• InfvoCuernos | Apr 20, 2014 at 11:42 pm |

            You won’t hear me argue for the kind of prohibition that the government enforces-especially since the government is one of the prime dealers. On the other hand, tobacco smoking has been on the decline for a while now, and it is certainly taken a dive in public opinion. Drugs like heroin and meth will never be as publicly accepted as smoking is/was, so I doubt that we will see numbers of users go up if everything is legalized, but you will see an increase. Your own argument that drug addicts don’t care about “man made laws” shows that addicts are, at the very least in the beginning, placing themselves outside of the law intentionally. I really doubt anyone in the history of drug abuse will ever cop to doing a drug to fit in, but surely you can’t argue that fitting into a group is a prime cause of initial drug use. That shit is put into your hands, you don’t seek it out that first time. Heroin is absolutely a counter-culture drug, in the extreme, and people doing it know full well that the majority of society are not going to accept them after they use it, but as long as they feel like they have some support among the other users, they feel comfortable enough to use it that first time. After that, the addiction takes over and its another story.

          • That shit is put into your hands, you don’t seek it out that first time.

            Actually, the first time I went looking for street drugs, it was to score H. I was largely socially isolated at the time, though I was encouraged to this course of action by an associate. Nevertheless, I initiated the discussion and completed the transaction.

            Two things, I think, ultimately “saved” me:
            1) I don’t do needles. Not a line I will cross.
            2) I did a terrible job with set and setting.

            Looking back, I’m actually amazed it didn’t turn out drastically worse.

            Perhaps this is what is meant by those who have said to me that I am “too smart for my own good”. Alternately, perhaps I am the fool spoken of as receiving God’s protection, along with children and starships named Enterprise. Possibly both.

            That said, I am well acquainted with addiction as a multi-generational affliction on at least one side of the family. In those instances, it was alcohol, but I know a dragon when I see one.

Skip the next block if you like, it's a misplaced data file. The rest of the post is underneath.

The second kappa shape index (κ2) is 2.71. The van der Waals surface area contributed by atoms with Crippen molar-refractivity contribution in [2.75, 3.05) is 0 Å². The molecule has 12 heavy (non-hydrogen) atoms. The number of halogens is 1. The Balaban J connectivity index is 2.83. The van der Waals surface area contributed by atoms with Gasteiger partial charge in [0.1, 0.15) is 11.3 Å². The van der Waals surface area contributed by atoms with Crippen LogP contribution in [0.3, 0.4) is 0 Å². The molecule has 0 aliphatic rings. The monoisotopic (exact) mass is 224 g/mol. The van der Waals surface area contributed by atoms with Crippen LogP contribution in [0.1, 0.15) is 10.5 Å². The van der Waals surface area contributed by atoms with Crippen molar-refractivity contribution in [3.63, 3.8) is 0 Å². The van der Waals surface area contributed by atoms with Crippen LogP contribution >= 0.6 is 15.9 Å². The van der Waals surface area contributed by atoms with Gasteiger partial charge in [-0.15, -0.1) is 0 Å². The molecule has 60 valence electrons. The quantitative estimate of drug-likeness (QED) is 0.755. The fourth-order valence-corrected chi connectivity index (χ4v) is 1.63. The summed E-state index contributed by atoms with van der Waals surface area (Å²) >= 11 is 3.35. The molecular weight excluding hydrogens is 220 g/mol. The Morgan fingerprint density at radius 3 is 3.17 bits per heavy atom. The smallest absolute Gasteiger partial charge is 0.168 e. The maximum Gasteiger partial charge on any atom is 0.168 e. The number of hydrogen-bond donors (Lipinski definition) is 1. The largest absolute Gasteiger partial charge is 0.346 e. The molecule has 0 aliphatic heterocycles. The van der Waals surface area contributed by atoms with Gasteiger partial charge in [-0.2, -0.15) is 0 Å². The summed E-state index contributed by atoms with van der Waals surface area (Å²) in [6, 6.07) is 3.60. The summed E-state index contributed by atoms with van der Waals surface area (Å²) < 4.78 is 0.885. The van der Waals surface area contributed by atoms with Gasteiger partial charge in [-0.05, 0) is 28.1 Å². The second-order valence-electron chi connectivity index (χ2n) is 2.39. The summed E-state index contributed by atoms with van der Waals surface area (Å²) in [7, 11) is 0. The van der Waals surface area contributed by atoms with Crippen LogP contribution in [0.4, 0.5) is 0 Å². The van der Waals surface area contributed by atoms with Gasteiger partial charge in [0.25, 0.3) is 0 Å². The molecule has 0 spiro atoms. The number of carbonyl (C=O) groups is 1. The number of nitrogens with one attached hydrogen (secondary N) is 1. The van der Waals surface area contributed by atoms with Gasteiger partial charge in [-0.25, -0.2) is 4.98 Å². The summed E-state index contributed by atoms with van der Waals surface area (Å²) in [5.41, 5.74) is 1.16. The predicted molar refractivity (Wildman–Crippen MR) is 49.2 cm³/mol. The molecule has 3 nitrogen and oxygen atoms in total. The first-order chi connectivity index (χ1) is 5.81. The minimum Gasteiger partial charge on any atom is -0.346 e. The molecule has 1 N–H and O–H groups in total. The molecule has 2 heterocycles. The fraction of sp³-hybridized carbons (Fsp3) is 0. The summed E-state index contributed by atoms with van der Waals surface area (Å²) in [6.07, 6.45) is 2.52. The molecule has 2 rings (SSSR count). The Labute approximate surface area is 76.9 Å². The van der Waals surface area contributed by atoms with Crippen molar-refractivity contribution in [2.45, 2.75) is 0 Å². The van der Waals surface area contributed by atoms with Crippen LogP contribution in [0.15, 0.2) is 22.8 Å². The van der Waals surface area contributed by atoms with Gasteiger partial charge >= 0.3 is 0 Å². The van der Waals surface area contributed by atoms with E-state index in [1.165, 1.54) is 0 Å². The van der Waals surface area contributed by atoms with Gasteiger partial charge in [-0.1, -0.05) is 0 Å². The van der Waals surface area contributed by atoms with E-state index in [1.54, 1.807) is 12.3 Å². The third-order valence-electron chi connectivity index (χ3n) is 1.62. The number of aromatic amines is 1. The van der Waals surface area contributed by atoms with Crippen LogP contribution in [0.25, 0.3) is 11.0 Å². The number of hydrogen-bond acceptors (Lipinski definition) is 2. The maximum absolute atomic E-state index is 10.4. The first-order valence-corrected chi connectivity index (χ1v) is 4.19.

It is interesting to note so much conversation about addiction confined largely to a subset of behaviour related to the ingestion of a substance. Me, I’d say anything above and beyond what is required for homeostasis that cannot be dropped without a second thought and/or consequence is symptomatic of possible “addiction”.

          • InfvoCuernos | Apr 21, 2014 at 4:32 am |

            I’ve even seen people addicted to pot, so, yes, you can be addicted to anything. Psychological addiction can be pretty debilitating, but I haven’t ever seen anything like heroin.

          • Try any opioid period. Heroin is one drug in a class of many. We have a narcotic pain pill epidemic in this country. Doctors prescribe that shit like its candy and big pharmaceutical companies are bringing in money by the dump truck full.

          • Cannabis is another tricky one. My peers in high school would not supply me with pot and I didn’t really care enough to press the issue. It was a family member that finally put it in my hands. And frankly, the first half-dozen times or so I smoked, I didn’t see what the big deal was.

            …And then there was the time the light-switch flipped…

            So make of this what you will, but I tend to regard “psychological pot addiction” as something of a harmful meme perpetrated by stigmatization and compounded by prohibition. I will readily testify there is no physical addiction to the plant or “basic concentrates”; the jury remains out on bubble hash and the other shit they’re blasting out there now. By some standards, my cannabis usage could be considered psychological addiction. However, I am a fairly honest self-reporter and I’ve never had a professional tell me to seek help; btw: god bless Prop. 215.

            Until the last year, my cannabis use has fluctuated from between several times a day x daily to long stretches of no use whatsoever; in the prior three years, I’d made two eighths, separately purchased, last with leftovers. Then I figured, what the fuck, why not get my doctor’s note; my GP would have given it to me if he didn’t fear professional consequences. So I started upping my dose, experimenting with strains, edibles, concentrates, and all the other things I could only pray to find on the black market. If the initial high lasts 2-3 hours and effects linger for 6-8, I have been high and (surprisingly) functional for at least six months. And it keeps me from popping too many lab-created, pharmacy-approved analgesics to combat the chronic pain that I experience on a daily basis.

            Stoner culture is basically a super-retarded psy-op. Hippies are smelly sell-outs and trustafarians. Rasta is for him and not I. Uncle Sam discourages free inquiry and has fucked the “history”. It is into this unforgiving environment the burgeoning psychonaut is cast adrift…

            …back to the light-switch…

            It flipped in this particular manner previously on at least one other occasion: in deep, contemplative prayer.

            If exercises in concentration, repetitions of the divine name, or meditations on God’s attributes or on imagined scenes in the life of saint or Avatar help those who make use of them to come to selflessness, openness and (to use Augustine Baker’s phrase) that “love of the pure divinity,” which makes possible the soul’s union with the Godhead, then such spiritual exercises are wholly good and desirable. If they have other results–well, the tree is known by its fruits.